Our ears are cudgell'd; not a word of his
But buffets better than a fist of France.
Zounds! I was never so bethump'd with words
Since I first call'd my brother's father dad.

Son, list to this conjunction, make this match;
Give with our niece a dowry large enough;
For by this knot thou shalt so surely tie
Thy now unsur'd assurance to the crown,
That yon green boy shall have no sun to ripe
The bloom that promiseth a mighty fruit.
I see a yielding in the looks of France;
Mark how they whisper: urge them while their souls
Are capable of this ambition,
Lest zeal, now melted by the windy breath
Of soft petitions, pity, and remorse,
Cool and congeal again to what it was.

Why answer not the double majesties
This friendly treaty of our threaten'd town?

Speak England first, that hath been forward first
To speak unto this city: what say you?

If that the Dauphin there, thy princely son,
Can in this book of beauty read 'I love,'
Her dowry shall weigh equal with a queen;
For Anjou, and fair Touraine, Maine, Poictiers,
And all that we upon this side the sea,--
Except this city now by us besieg'd,--
Find liable to our crown and dignity,
Shall gild her bridal bed; and make her rich
In titles, honours, and promotions,
As she in beauty, education, blood,
Holds hand with any princess of the world.

What say'st thou, boy? look in the lady's face.

I do, my lord, and in her eye I find
A wonder, or a wondrous miracle,
The shadow of myself form'd in her eye;
Which, being but the shadow of your son,
Becomes a sun, and makes your son a shadow:
I do protest I never lov'd myself
Till now infixed I beheld myself
Drawn in the flattering table of her eye.

[Whispers with BLANCH.]

[Aside.] Drawn in the flattering table of her eye!--
Hang'd in the frowning wrinkle of her brow,
And quarter'd in her heart!--he doth espy
Himself love's traitor! This is pity now,
That, hang'd, and drawn, and quarter'd, there should be
In such a love so vile a lout as he.

My uncle's will in this respect is mine.
If he see aught in you that makes him like,
That anything he sees, which moves his liking
I can with ease translate it to my will;
Or if you will, to speak more properly,
I will enforce it easily to my love.
Further, I will not flatter you, my lord,
That all I see in you is worthy love,
Than this,--that nothing do I see in you,
Though churlish thoughts themselves should be your judge,--
That I can find should merit any hate.

What say these young ones?--What say you, my niece?

That she is bound in honour still to do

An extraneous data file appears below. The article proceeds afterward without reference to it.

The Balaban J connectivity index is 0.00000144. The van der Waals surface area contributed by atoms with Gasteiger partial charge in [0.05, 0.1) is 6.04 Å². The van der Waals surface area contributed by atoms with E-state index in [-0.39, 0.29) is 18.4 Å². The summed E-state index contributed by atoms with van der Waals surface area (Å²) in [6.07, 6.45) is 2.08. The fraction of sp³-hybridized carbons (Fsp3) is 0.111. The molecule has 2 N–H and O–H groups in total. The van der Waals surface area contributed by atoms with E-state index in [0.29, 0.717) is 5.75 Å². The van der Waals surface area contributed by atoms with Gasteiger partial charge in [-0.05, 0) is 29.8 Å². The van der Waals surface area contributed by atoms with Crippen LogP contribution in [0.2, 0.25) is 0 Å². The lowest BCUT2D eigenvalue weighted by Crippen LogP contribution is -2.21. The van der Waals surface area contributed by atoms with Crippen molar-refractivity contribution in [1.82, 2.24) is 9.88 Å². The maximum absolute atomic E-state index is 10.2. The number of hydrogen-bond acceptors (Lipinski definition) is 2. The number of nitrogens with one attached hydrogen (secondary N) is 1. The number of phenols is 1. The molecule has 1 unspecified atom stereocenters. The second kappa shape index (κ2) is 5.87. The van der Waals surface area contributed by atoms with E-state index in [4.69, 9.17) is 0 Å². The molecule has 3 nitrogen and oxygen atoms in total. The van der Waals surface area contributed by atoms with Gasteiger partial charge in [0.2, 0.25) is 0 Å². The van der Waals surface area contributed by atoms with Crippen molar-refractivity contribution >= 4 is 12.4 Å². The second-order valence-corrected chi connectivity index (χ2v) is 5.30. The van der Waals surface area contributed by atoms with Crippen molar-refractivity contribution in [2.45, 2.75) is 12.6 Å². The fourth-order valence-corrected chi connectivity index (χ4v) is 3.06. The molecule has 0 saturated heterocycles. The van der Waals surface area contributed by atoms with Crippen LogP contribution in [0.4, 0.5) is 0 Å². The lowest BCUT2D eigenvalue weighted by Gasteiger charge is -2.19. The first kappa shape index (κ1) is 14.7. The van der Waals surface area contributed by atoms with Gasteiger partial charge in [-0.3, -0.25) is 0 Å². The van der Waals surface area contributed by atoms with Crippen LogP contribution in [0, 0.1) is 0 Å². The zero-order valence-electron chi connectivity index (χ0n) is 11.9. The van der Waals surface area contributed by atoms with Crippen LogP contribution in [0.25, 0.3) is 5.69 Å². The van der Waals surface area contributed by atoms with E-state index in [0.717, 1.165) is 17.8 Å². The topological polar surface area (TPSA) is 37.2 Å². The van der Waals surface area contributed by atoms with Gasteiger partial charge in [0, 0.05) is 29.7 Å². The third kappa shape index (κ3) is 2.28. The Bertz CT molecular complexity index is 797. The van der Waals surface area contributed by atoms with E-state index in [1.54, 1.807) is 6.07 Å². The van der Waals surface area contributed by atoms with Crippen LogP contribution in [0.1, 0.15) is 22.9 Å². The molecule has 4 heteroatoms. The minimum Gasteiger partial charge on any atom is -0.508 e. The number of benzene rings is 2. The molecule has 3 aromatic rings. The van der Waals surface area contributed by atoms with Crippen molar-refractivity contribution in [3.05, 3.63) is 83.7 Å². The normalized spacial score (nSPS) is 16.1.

What you in wisdom still vouchsafe to say.

Speak then, Prince Dauphin; can you love this lady?

Nay, ask me if I can refrain from love;
For I do love her most unfeignedly.

Then do I give Volquessen, Touraine, Maine,
Poictiers, and Anjou, these five provinces,
With her to thee; and this addition more,
Full thirty thousand marks of English coin.--
Philip of France, if thou be pleas'd withal,
Command thy son and daughter to join hands.

It likes us well.--Young princes, close your hands.

And your lips too; for I am well assur'd
That I did so when I was first assur'd.

Now, citizens of Angiers, ope your gates,
Let in that amity which you have made;
For at Saint Mary's chapel presently
The rites of marriage shall be solemniz'd.--
Is not the Lady Constance in this troop?
I know she is not; for this match made up
Her presence would have interrupted much:
Where is she and her son? tell me, who knows.

She is sad and passionate at your highness' tent.

And, by my faith, this league that we have made
Will give her sadness very little cure.--
Brother of England, how may we content
This widow lady? In her right we came;
Which we, God knows, have turn'd another way,
To our own vantage.

We will heal up all;
For we'll create young Arthur Duke of Bretagne,
And Earl of Richmond; and this rich fair town
We make him lord of.--Call the Lady Constance:
Some speedy messenger bid her repair
To our solemnity:--I trust we shall,
If not fill up the measure of her will,
Yet in some measure satisfy her so
That we shall stop her exclamation.
Go we, as well as haste will suffer us,
To this unlook'd-for, unprepared pomp.

[Exeunt all but the BASTARD. The Citizens retire from the Walls.]

Mad world! mad kings! mad composition!
John, to stop Arthur's title in the whole,
Hath willingly departed with a part;
And France,--whose armour conscience buckled on,
Whom zeal and charity brought to the field
As God's own soldier,--rounded in the ear
With that same purpose-changer, that sly devil;
That broker, that still breaks the pate of faith;
That daily break-vow, he that wins of all,
Of kings, of beggars, old men, young men, maids,--
Who having no external thing to lose
But the word maid, cheats the poor maid of that;
That smooth-fac'd gentleman, tickling commodity,--
Commodity, the bias of the world;
The world, who of itself is peised well,